Over the past couple months, we’ve done two posts on how to create a cheap home server and a much more powerful server that can serve an entire network (home or small business).

Computers on a network today are no longer only Windows machines as Apple has provided some stiff competition with their OS X platform and unique hardware design.? Windows Home Server allows a flawless and effortless backup system for any Windows PC on the network that can be scheduled, customized and tailored down to the last folder that will be backed up.

Finally there is a way to back up a Mac computer onto your Windows Home Server using Time Machine.

Unless you are using all Apple technology, such as an Airport and their networked drives, there is no way to remotely backup or use Time Machine with your Mac unless you are physically connected to a USB drive.? The first step to setting up a Windows Home Server is to download iTimeMachine and install it on your computer (Mac).

Download and unpack the .dmg file and drag and drop the icon into your applications folder.? After, run the application and feel free to close out of it.? It should have changed the settings already.

After that has been installed, we need to locate your Mac’s hostname and the Ethernet ID of your computer.? To find the hostname, launch Terminal and type in “hostname -s” without quotes.? The next line below that will spit out the name of your Mac.? Make sure you copy this information down somewhere exactly how it is spelled with dashes and capital letters.

The second blacked out line where the arrow is pointing is where your hostname will be.

To locate your Ethernet ID, open up your Network Settings in the Preferences Tab.? Click on the Ethernet Tab and then on Advanced at the bottom.

On the Advanced tab, the first text on the page should say Ethernet ID:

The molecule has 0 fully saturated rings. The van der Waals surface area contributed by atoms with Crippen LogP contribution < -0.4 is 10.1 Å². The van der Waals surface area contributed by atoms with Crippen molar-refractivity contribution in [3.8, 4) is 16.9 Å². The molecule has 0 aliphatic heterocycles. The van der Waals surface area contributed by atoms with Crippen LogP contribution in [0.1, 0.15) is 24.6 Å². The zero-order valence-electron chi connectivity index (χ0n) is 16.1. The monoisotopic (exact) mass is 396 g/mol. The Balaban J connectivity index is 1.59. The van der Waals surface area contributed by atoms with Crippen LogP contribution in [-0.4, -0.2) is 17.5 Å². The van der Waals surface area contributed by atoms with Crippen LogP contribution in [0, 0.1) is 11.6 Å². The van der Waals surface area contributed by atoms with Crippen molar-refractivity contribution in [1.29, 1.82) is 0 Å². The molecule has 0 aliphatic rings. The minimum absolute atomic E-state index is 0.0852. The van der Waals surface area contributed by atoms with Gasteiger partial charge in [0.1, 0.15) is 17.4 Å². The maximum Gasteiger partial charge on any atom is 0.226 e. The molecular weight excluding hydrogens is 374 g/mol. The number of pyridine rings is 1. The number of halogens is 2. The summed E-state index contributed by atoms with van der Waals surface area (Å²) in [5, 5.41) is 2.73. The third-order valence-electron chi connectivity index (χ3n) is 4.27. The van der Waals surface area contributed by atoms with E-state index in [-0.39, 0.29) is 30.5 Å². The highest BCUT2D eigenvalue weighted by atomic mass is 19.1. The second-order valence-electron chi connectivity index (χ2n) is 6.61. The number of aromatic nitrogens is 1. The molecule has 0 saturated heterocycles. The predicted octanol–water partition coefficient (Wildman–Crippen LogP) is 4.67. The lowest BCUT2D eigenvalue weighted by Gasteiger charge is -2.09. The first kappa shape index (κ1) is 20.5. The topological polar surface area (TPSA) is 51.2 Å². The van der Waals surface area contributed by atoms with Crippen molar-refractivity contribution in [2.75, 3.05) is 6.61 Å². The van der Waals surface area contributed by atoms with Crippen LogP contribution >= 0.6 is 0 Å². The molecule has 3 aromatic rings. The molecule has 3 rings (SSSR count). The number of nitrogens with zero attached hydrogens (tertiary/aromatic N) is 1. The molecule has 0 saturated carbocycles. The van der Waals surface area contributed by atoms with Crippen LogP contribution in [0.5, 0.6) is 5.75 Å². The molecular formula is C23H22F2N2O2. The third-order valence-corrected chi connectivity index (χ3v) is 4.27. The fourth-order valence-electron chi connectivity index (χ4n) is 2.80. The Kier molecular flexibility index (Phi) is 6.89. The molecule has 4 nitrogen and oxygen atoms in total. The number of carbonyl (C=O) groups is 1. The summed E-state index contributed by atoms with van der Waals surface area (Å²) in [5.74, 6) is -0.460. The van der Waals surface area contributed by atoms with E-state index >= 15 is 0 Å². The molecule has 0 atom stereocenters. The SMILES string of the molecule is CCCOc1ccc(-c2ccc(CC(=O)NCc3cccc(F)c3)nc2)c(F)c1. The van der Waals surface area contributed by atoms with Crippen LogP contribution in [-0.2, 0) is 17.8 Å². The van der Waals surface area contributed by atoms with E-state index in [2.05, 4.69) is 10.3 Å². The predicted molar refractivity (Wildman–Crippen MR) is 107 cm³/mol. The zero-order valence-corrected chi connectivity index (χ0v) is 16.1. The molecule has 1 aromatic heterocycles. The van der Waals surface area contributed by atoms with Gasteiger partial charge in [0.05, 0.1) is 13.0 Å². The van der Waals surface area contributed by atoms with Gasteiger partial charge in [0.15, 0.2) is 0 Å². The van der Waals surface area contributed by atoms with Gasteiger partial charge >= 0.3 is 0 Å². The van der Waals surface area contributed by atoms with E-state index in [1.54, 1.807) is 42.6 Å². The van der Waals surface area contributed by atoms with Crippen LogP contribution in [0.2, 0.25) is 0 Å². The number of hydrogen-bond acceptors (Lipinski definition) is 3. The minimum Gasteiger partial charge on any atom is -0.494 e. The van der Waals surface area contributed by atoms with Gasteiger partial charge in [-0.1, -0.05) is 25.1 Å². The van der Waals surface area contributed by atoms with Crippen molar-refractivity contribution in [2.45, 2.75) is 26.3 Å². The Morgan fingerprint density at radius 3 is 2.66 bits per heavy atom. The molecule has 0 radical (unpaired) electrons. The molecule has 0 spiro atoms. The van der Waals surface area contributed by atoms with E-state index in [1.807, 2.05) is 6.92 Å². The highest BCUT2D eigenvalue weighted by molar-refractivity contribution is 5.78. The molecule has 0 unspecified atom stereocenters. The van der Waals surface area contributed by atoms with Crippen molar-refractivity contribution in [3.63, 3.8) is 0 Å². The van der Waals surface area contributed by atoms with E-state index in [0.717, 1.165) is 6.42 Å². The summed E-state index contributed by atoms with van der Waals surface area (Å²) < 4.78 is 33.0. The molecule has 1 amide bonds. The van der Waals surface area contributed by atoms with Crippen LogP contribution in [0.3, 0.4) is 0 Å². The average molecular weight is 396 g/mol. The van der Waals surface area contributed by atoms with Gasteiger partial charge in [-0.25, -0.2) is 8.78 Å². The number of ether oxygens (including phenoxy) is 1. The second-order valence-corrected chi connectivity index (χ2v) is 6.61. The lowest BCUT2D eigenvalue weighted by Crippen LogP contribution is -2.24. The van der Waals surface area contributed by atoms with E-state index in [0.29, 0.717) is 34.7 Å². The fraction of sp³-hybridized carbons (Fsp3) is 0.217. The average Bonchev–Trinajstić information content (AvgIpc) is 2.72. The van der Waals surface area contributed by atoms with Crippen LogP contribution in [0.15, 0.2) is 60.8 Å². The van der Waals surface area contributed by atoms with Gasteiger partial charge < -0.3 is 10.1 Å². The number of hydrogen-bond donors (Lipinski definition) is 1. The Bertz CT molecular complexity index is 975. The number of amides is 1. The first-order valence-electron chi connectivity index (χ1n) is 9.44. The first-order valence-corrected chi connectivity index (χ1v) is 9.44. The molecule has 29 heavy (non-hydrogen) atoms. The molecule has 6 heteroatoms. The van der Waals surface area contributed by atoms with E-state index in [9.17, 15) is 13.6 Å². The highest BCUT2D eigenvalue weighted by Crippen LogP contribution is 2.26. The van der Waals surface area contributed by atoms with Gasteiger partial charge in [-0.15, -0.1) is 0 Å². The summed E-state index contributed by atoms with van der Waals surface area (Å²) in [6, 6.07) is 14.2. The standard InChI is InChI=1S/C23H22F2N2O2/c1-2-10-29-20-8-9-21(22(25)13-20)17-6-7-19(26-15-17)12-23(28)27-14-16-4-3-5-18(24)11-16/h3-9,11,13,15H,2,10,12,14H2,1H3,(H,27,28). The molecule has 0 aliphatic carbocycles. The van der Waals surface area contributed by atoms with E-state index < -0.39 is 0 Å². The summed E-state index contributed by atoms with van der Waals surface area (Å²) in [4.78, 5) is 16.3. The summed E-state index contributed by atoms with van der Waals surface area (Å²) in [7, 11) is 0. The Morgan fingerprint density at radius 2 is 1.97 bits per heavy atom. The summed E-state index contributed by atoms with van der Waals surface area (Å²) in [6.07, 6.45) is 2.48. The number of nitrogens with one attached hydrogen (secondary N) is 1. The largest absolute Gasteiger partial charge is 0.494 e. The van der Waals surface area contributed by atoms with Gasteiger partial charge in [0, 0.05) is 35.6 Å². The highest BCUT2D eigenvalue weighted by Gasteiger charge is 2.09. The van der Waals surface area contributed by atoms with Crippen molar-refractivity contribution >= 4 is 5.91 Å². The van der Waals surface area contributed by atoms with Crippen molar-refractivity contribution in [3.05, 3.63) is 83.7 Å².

Be sure to copy this down with every detail including case and the colons that separate the pairs of numbers/letters.

In order for Time Machine to recognize a file on the WHS, you will need to create another disk image for the server to understand the file format and for your Mac to recognize a native disk option to back up to.? Open up the Disk Utility (In the Applications>>Utilities folder) and select your main drive on the left.? Select File>>New >> Blank Disk Image. A new window should pop up for you to customize..

Save the image on your desktop and the Save As name to be YourMacsName_EthernetIDMinusColons.? Make sure you take out the colons and everything is exactly case sensitive as it was displayed. Make the Image Format to be ‘sparse image bundle’ and the size to be at least double the amount of data you want to back up…example if you have 200 gigs of data, make your image size 400 gigs.? Make sure you have the iTimeMachine running or that you enabled it and create your image.

On your Windows Home Server, create a root folder and upload the new disk image from your desktop once it has been created.

Once that is complete, enable Time Machine on your mac, select to choose a drive that is the network shared folder you created.? Enter in any login credentials and enjoy backing up your Mac on a WHS!? I recommend backing up the computer on ethernet for the first backup due to the large initial backup size, but after the first one is completed, feel free to use a WiFi connection instead.